F for Fake (1973)
Directed by Orson Welles
Written by Orson Welles, Oja Kodar
Produced by François Reichenbach, Dominique Antoine, Richard Drewitt
Starring Orson Welles, Oja Kodar, Elmyr de Hory, Clifford Irving, François Reichenbach, Laurence Harvey
This tribute to frauds and chicanery by American cinema’s rotund doyen disbosomed his enduring innovation with idiomatic economy by expanding the breadth of documentary form and style. Welles profiles a trio of impostors: embattled, consummate art forger Elmyr de Hory, his biographer Clifford Irving (himself notorious for inditing the sham Howard Hughes autobiography) and himself, the guileful stage magician who’d famously illuded a credulous interwar radio audience to the conviction that Martians had invaded New Jersey. With a profusion of often specious interviews and anecdotes, facetious speculation, convivial discourse, edited artifice and the allure of his leggy trophy wife Oja Kodar, Welles plumbs the mythoi of his subjects with relative indifference to veracity, knowingly betraying the fine (if extant) line delineating art and entertainment from skulduggery. Natheless, his excursive narrative is neither nugatory nor exclusively preoccupied with matters duplicitous: from one brilliantly cut sequence in which Hory and Irving (shot individually) appear tensely discordant as the former struggles to extenuate, Welles deftly segues to a profound meditation on the universal transience of life and attainment alike. Few filmmakers have showcased themselves with such indulgence or substance, surpassing most of his contemporaries and rivalling the visionary New Hollywood successors who esteemed him in veneration. Never mind what’s authentic or counterfeit herein; for every ball in each of the obese master’s dexterous hands, he’s three lofted, and the assiduous craft evident in his intriguing disquisition, painstaking conjoint editing and prestidigitation verify the playful prowess of an interdisciplinary veteran prone to draw the curtain back, as likely as not to disclose what may be another illusion.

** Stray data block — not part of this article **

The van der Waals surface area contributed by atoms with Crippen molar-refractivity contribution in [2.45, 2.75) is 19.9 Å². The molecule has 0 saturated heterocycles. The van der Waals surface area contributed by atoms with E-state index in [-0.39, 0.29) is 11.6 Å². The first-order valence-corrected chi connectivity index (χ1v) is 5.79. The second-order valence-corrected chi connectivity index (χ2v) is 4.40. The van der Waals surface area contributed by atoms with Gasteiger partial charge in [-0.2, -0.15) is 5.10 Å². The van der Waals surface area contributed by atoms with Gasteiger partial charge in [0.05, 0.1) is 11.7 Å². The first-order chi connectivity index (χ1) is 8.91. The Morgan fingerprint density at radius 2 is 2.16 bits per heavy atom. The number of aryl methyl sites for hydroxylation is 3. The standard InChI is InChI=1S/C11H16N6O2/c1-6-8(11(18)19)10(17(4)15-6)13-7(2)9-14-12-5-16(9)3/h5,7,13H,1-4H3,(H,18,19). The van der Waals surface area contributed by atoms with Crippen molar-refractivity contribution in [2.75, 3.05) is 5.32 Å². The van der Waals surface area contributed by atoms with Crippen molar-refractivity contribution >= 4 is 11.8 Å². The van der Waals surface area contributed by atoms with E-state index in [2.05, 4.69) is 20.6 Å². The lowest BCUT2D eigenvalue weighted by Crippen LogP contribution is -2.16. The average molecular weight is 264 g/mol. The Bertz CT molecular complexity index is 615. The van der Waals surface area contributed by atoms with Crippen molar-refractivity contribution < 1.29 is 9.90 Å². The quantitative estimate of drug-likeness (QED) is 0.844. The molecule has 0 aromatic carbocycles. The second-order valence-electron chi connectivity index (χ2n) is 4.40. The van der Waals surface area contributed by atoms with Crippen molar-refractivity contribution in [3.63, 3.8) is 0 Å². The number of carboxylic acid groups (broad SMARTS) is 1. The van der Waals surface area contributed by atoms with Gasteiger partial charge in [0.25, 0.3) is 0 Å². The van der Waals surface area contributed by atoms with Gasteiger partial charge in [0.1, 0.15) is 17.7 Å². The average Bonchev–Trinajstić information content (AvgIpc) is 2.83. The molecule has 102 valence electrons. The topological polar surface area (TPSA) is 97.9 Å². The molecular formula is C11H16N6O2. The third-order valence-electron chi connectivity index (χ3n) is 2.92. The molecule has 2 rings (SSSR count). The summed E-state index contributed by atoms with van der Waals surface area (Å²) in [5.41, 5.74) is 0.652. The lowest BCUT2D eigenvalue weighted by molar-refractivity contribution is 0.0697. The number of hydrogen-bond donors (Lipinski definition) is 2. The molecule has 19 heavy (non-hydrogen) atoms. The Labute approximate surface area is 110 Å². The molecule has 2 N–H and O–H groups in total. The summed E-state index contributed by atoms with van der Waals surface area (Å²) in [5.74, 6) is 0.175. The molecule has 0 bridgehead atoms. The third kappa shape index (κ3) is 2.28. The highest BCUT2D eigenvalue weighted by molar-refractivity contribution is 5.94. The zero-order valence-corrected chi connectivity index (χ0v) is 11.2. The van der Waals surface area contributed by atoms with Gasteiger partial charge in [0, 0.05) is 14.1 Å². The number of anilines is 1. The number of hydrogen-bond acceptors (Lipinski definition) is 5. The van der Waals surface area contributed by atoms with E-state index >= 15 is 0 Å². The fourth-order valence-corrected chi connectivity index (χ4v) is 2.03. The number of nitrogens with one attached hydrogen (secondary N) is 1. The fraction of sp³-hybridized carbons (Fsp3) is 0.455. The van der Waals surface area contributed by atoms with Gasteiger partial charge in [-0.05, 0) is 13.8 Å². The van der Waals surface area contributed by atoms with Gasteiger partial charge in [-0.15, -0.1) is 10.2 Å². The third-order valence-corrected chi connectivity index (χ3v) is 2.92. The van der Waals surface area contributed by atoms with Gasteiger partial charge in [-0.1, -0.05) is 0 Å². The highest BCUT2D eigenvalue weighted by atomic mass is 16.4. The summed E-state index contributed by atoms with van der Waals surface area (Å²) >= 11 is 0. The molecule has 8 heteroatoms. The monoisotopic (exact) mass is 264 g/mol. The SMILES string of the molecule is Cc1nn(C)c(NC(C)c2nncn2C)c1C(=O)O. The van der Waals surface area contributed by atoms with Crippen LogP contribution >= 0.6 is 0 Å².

Recommended for a double feature paired with A Man Vanishes.
The Last Slumber Party (1988)
Directed by Stephen Tyler
Written by Stephen Tyler, Jim Taylor
Produced by Jill Clark, Bill F. Blair, Betty S. Scott
Starring Jan Jenson, Nancy Mayer, Joann Whitley, Rick Polizi, David Whitley, Danny David, Lance Descourez
One can only speculate from its uniquely categorical inferiority that this choice contender for the coveted title of World’s Worst Slasher was less directed than wrangled over a weekend’s duration. Flagrant flubs, erratic continuity and cretinous characterizations abound, proving more memorable than some premise involving a serial murderer’s escape from a hospital where he’s scheduled for a lobotomy, and subsequent massacre of his physician’s unaccountably licentious nurse, obnoxious daughter, her halfwitted friends, their oafish prospective boyfriends, etc. Only thematically hackneyed, its sheer schlock is almost visionary: the acting’s arrantly atrocious, audio is muffled, editing wildly irregular, its jejune dialogue reads like that scripted by an outraged adolescent and murky photography seems to have been achieved with a beclouding, lenticular application of petroleum jelly, and the soundtrack might have been derived from a recording of a Casio keyboard abused by a toddler. Its final thirty-odd minutes degenerate into a laggard, somniferous slog that may represent some attempt to simulate surrealism. It’s best tolerated as a backdrop to amusing RiffTrax zingers, but for cinematic horror completists, the unsurpassed incompetence palpable in its every property is a wonder to watch.
Directed and written by Michael Crichton
Produced by Michael I. Rachmil, Lisa Faversham, Kurt Villadsen
Starring Tom Selleck, Cynthia Rhodes, Gene Simmons, Kirstie Alley, Stan Shaw, G.W. Bailey